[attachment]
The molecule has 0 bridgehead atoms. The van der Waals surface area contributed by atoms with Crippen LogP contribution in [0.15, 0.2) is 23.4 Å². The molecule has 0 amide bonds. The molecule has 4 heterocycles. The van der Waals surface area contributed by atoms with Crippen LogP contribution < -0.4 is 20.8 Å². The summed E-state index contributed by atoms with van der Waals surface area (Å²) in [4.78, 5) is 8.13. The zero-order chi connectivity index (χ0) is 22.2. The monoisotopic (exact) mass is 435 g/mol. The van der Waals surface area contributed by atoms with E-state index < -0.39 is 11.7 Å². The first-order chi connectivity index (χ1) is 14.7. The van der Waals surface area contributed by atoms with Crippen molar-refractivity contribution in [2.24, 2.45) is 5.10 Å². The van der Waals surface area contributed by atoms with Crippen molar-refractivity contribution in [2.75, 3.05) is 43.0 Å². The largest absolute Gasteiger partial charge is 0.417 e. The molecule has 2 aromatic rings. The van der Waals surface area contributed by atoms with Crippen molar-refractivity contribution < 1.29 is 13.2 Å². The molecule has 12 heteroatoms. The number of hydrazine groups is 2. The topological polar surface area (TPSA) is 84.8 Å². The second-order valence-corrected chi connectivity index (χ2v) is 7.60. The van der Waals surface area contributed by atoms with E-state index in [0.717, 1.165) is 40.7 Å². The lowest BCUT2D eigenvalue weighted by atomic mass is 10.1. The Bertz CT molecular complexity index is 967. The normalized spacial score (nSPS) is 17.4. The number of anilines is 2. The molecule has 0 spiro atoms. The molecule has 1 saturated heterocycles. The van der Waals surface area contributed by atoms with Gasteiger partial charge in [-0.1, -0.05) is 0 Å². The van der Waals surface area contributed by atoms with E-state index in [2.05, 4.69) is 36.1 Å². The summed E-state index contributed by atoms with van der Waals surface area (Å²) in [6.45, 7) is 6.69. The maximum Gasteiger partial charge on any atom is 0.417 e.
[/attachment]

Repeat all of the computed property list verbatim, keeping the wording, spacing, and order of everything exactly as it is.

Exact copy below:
The molecule has 0 bridgehead atoms. The van der Waals surface area contributed by atoms with Crippen LogP contribution in [0.15, 0.2) is 23.4 Å². The molecule has 0 amide bonds. The molecule has 4 heterocycles. The van der Waals surface area contributed by atoms with Crippen LogP contribution < -0.4 is 20.8 Å². The summed E-state index contributed by atoms with van der Waals surface area (Å²) in [4.78, 5) is 8.13. The zero-order chi connectivity index (χ0) is 22.2. The monoisotopic (exact) mass is 435 g/mol. The van der Waals surface area contributed by atoms with E-state index < -0.39 is 11.7 Å². The first-order chi connectivity index (χ1) is 14.7. The van der Waals surface area contributed by atoms with Crippen molar-refractivity contribution in [2.24, 2.45) is 5.10 Å². The van der Waals surface area contributed by atoms with Crippen molar-refractivity contribution in [2.75, 3.05) is 43.0 Å². The largest absolute Gasteiger partial charge is 0.417 e. The molecule has 2 aromatic rings. The van der Waals surface area contributed by atoms with Crippen molar-refractivity contribution < 1.29 is 13.2 Å². The molecule has 12 heteroatoms. The number of hydrazine groups is 2. The topological polar surface area (TPSA) is 84.8 Å². The second-order valence-corrected chi connectivity index (χ2v) is 7.60. The van der Waals surface area contributed by atoms with E-state index in [0.717, 1.165) is 40.7 Å². The lowest BCUT2D eigenvalue weighted by atomic mass is 10.1. The Bertz CT molecular complexity index is 967. The normalized spacial score (nSPS) is 17.4. The number of anilines is 2. The molecule has 0 spiro atoms. The molecule has 1 saturated heterocycles. The van der Waals surface area contributed by atoms with Gasteiger partial charge in [-0.1, -0.05) is 0 Å². The van der Waals surface area contributed by atoms with E-state index in [2.05, 4.69) is 36.1 Å². The summed E-state index contributed by atoms with van der Waals surface area (Å²) in [6.45, 7) is 6.69. The maximum Gasteiger partial charge on any atom is 0.417 e.